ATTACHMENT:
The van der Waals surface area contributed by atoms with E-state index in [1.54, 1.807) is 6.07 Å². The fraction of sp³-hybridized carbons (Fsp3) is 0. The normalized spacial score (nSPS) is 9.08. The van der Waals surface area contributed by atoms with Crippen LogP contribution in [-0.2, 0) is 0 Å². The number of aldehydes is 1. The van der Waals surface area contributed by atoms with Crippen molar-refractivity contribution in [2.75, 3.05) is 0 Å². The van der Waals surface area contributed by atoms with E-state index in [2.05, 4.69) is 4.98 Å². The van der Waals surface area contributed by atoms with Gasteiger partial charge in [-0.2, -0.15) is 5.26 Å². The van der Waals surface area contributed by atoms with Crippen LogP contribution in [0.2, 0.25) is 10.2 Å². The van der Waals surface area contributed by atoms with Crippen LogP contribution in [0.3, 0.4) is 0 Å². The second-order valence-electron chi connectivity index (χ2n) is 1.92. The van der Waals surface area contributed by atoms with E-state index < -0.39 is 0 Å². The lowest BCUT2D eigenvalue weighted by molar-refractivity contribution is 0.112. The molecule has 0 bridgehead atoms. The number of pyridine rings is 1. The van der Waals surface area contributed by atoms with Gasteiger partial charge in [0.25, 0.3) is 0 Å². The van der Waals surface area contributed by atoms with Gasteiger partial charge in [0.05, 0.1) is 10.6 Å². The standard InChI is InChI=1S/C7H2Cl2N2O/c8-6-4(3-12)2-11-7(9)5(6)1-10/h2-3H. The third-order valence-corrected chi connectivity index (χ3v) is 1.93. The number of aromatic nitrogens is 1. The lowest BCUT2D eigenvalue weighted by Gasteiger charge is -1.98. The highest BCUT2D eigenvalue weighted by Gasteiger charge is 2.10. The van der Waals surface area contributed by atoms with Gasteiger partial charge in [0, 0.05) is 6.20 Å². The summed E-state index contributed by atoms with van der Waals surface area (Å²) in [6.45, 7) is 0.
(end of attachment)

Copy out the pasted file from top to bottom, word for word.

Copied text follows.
The van der Waals surface area contributed by atoms with E-state index in [1.54, 1.807) is 6.07 Å². The fraction of sp³-hybridized carbons (Fsp3) is 0. The normalized spacial score (nSPS) is 9.08. The van der Waals surface area contributed by atoms with Crippen LogP contribution in [-0.2, 0) is 0 Å². The number of aldehydes is 1. The van der Waals surface area contributed by atoms with Crippen molar-refractivity contribution in [2.75, 3.05) is 0 Å². The van der Waals surface area contributed by atoms with E-state index in [2.05, 4.69) is 4.98 Å². The van der Waals surface area contributed by atoms with Gasteiger partial charge in [-0.2, -0.15) is 5.26 Å². The van der Waals surface area contributed by atoms with Crippen LogP contribution in [0.2, 0.25) is 10.2 Å². The van der Waals surface area contributed by atoms with Crippen LogP contribution in [0.3, 0.4) is 0 Å². The second-order valence-electron chi connectivity index (χ2n) is 1.92. The van der Waals surface area contributed by atoms with E-state index < -0.39 is 0 Å². The lowest BCUT2D eigenvalue weighted by molar-refractivity contribution is 0.112. The molecule has 0 bridgehead atoms. The number of pyridine rings is 1. The van der Waals surface area contributed by atoms with Gasteiger partial charge in [0.25, 0.3) is 0 Å². The van der Waals surface area contributed by atoms with Gasteiger partial charge in [0.05, 0.1) is 10.6 Å². The standard InChI is InChI=1S/C7H2Cl2N2O/c8-6-4(3-12)2-11-7(9)5(6)1-10/h2-3H. The third-order valence-corrected chi connectivity index (χ3v) is 1.93. The number of aromatic nitrogens is 1. The lowest BCUT2D eigenvalue weighted by Gasteiger charge is -1.98. The highest BCUT2D eigenvalue weighted by Gasteiger charge is 2.10. The van der Waals surface area contributed by atoms with Gasteiger partial charge in [0, 0.05) is 6.20 Å². The summed E-state index contributed by atoms with van der Waals surface area (Å²) in [6.45, 7) is 0.